The Myth of Immigrant Criminality
Published on: May 23, 2007


Because many immigrants to the United States, especially Mexicans and Central Americans, are young men who arrive with very low levels of formal education, popular stereotypes and standard criminological theory tend to associate them with higher rates of crime and incarceration. The fact that many of these immigrants enter the country through unauthorized channels or overstay their visas often is framed as an assault against the “rule of law,” thereby reinforcing the impression that immigration and criminality are linked. This association has flourished in a post-9/11 climate of fear and ignorance where terrorism and undocumented immigration often are mentioned in the same breath.

But anecdotal impression cannot substitute for scientific evidence. In fact, data from the census and other sources show that for every ethnic group, without exception, incarceration rates among young men are lowest for immigrants, even those who are the least educated and the least acculturated. This holds true especially for the Mexicans, Salvadorans, and Guatemalans who make up the bulk of the undocumented population. What is more, these patterns have been observed consistently over the last three decennial censuses, a period that spans the current era of mass immigration and mass imprisonment, and recall similar national-level findings reported by three major government commissions during the first three decades of the 20th century.

Given the cumulative weight of this evidence, immigration is arguably one of the reasons that crime rates have dropped in the United States over the past decade and a half. Indeed, a further implication of this evidence is that if immigrants suddenly disappeared and the country became immigrant-free (and illegal-immigrant free), crime rates would likely increase. The problem of crime and incarceration in the United States is not “caused” or even aggravated by immigrants, regardless of their legal status. But the misperception that the opposite is true persists among policymakers, the media, and the general public, thereby impoverishing a genuine understanding—a situation that undermines the development of reasoned public responses to both crime and immigration.


1 See Ramiro Martínez, Jr. and Abel Valenzuela, Jr., eds., Immigration and Crime: Race, Ethnicity, and Violence.  New York: New York University Press, 2006.

2 Rubén G. Rumbaut and Richard D. Alba, “Perceptions of Group Size and Group Position in ‘Multi-Ethnic United States.’” Presented at the annual meeting of the American Sociological Association, Atlanta, August 2003. See also Richard D. Alba, Rubén G. Rumbaut and Karen Marotz, “A Distorted Nation: Perceptions of Racial/Ethnic Group Sizes and Attitudes toward Immigrants and Other Minorities,” Social Forces 84(2), December 2005: 899-917.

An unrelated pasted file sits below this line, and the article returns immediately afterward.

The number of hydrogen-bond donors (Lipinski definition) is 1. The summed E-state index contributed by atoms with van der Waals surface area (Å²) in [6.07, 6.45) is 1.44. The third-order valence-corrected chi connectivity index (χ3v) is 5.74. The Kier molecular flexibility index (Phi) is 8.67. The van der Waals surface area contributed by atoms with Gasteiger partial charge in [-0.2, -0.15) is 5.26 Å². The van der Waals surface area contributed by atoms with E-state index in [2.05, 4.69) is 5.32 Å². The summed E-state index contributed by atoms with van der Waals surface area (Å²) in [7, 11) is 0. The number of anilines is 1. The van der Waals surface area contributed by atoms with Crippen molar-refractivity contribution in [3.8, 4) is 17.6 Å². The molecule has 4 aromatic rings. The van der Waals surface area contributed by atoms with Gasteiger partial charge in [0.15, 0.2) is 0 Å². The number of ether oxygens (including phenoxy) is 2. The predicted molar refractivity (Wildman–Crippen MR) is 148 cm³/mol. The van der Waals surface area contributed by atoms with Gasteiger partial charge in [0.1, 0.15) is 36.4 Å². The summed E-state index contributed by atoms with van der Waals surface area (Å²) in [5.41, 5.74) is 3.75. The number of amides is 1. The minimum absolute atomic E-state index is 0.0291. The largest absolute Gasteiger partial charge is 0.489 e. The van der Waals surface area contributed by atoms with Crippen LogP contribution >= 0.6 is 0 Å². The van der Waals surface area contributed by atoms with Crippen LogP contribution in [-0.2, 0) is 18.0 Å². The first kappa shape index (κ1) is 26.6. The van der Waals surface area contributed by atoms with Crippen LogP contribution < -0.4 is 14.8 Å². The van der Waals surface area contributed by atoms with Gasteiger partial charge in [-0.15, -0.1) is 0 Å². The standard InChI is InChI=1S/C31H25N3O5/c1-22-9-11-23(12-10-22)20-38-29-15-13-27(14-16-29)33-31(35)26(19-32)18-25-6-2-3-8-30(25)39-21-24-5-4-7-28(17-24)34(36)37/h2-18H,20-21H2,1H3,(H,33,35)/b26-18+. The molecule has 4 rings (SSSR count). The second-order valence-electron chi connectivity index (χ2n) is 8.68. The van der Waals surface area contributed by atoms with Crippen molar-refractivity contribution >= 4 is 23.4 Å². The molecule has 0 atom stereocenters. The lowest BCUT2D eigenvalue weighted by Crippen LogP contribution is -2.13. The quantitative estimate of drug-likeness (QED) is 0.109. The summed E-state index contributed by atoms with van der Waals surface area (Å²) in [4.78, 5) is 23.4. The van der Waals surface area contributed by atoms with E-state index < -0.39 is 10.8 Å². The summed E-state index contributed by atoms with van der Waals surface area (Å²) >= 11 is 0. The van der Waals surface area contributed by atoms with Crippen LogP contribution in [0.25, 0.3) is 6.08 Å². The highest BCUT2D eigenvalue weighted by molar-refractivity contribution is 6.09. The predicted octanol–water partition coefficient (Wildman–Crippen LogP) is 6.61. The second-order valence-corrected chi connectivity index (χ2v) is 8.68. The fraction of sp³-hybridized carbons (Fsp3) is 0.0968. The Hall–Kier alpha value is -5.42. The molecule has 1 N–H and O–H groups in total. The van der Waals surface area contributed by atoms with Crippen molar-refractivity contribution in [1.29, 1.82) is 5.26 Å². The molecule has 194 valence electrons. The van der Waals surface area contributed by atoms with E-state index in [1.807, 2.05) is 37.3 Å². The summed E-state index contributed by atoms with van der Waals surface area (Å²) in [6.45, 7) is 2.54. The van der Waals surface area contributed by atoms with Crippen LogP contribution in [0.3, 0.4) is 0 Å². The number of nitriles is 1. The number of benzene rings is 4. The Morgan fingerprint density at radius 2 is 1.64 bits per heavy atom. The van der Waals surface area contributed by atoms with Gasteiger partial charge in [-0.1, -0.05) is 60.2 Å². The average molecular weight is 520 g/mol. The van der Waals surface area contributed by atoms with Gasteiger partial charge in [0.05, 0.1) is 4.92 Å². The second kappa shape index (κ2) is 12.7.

3 Brian N. Fry, Nativism and Immigration: Regulating the American Dream. New York: LFB Scholarly, 2006.

4 California Ballot Proposition 187, Section 1 (1994).

5 City Council of Hazleton, PA, Ordinance 2006-18: “Illegal Immigration Relief Act Ordinance,” Sections 2(C) and 2(F).

6 White House, Office of the Press Secretary, “President Bush Addresses the Nation on Immigration Reform,” May 15, 2006.

7 As used in this report, “legal” immigrants consist of Legal Permanent Residents (LPRs)—about 40 percent of whom had been in the United States in other statuses (including temporary or unauthorized) before becoming LPRs—as well as LPRs who subsequently became naturalized U.S. citizens. “Illegal” immigrants are those who entered the country without proper authorization, or who entered the country lawfully with non-immigrant visas but subsequently over-stayed or violated the terms of their visas. Visa over-stayers and violators may make up as much as 40 percent of the illegal immigrant population (See Jeffrey S. Passel, The Size and Characteristics of the Unauthorized Migrant Population in the U.S.: Estimates Based on the March 2005 Current Population Survey. Washington, DC: Pew Hispanic Center, March 7, 2006, p. 16).

8 Campbell Gibson and Kay Jung, Historical Census Statistics on the Foreign-Born Population of the United States: 1850 to 2000 (Population Division Working Paper No. 81). Washington, DC: U.S. Census Bureau, February 2006, Table 1.

9 These figures are weighted estimates drawn from the March 2006 Current Population Survey (CPS).

10 Jeffrey S. Passel, The Size and Characteristics of the Unauthorized Migrant Population in the U.S., March 7, 2006, pp. 2, 5, 7.

11 Wayne A.  Cornelius, “Impacts of Border Enforcement on Unauthorized Mexican Migration to the United States.” New York: Social Science Research Council, on-line forum on “Border Battles: The U.S. Immigration Debates,” September 26, 2006 {}; Douglas S. Massey, Jorge Durand and Nolan J. Malone, Beyond Smoke and Mirrors: Mexican Immigration in an Era of Economic Integration. New York, NY: Russell Sage Foundation, 2002, Chapter 6.

12 See Immigration Policy Center, Economic Growth and Immigration: Bridging the Demographic Divide. Washington, DC: American Immigration Law Foundation, November 2005.